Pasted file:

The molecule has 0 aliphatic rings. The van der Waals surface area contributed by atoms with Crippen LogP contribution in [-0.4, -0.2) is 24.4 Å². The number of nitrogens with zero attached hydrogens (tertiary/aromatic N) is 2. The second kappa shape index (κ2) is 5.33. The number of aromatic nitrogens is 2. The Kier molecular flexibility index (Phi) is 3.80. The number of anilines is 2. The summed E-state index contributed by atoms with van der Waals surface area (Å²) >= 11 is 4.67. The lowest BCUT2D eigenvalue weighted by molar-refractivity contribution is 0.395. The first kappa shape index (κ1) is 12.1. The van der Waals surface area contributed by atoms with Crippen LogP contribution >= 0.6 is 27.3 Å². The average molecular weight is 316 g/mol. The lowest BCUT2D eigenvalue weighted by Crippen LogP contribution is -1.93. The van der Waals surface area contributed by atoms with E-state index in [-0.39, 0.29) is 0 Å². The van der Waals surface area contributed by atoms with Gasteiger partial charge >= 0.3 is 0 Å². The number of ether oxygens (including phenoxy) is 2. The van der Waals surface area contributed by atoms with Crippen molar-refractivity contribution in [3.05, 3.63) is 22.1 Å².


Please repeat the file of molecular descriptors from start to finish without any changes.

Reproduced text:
The molecule has 0 aliphatic rings. The van der Waals surface area contributed by atoms with Crippen LogP contribution in [-0.4, -0.2) is 24.4 Å². The number of nitrogens with zero attached hydrogens (tertiary/aromatic N) is 2. The second kappa shape index (κ2) is 5.33. The number of aromatic nitrogens is 2. The Kier molecular flexibility index (Phi) is 3.80. The number of anilines is 2. The summed E-state index contributed by atoms with van der Waals surface area (Å²) >= 11 is 4.67. The lowest BCUT2D eigenvalue weighted by molar-refractivity contribution is 0.395. The first kappa shape index (κ1) is 12.1. The van der Waals surface area contributed by atoms with Crippen LogP contribution >= 0.6 is 27.3 Å². The average molecular weight is 316 g/mol. The lowest BCUT2D eigenvalue weighted by Crippen LogP contribution is -1.93. The van der Waals surface area contributed by atoms with E-state index in [-0.39, 0.29) is 0 Å². The van der Waals surface area contributed by atoms with Gasteiger partial charge >= 0.3 is 0 Å². The number of ether oxygens (including phenoxy) is 2. The van der Waals surface area contributed by atoms with Crippen molar-refractivity contribution in [3.05, 3.63) is 22.1 Å².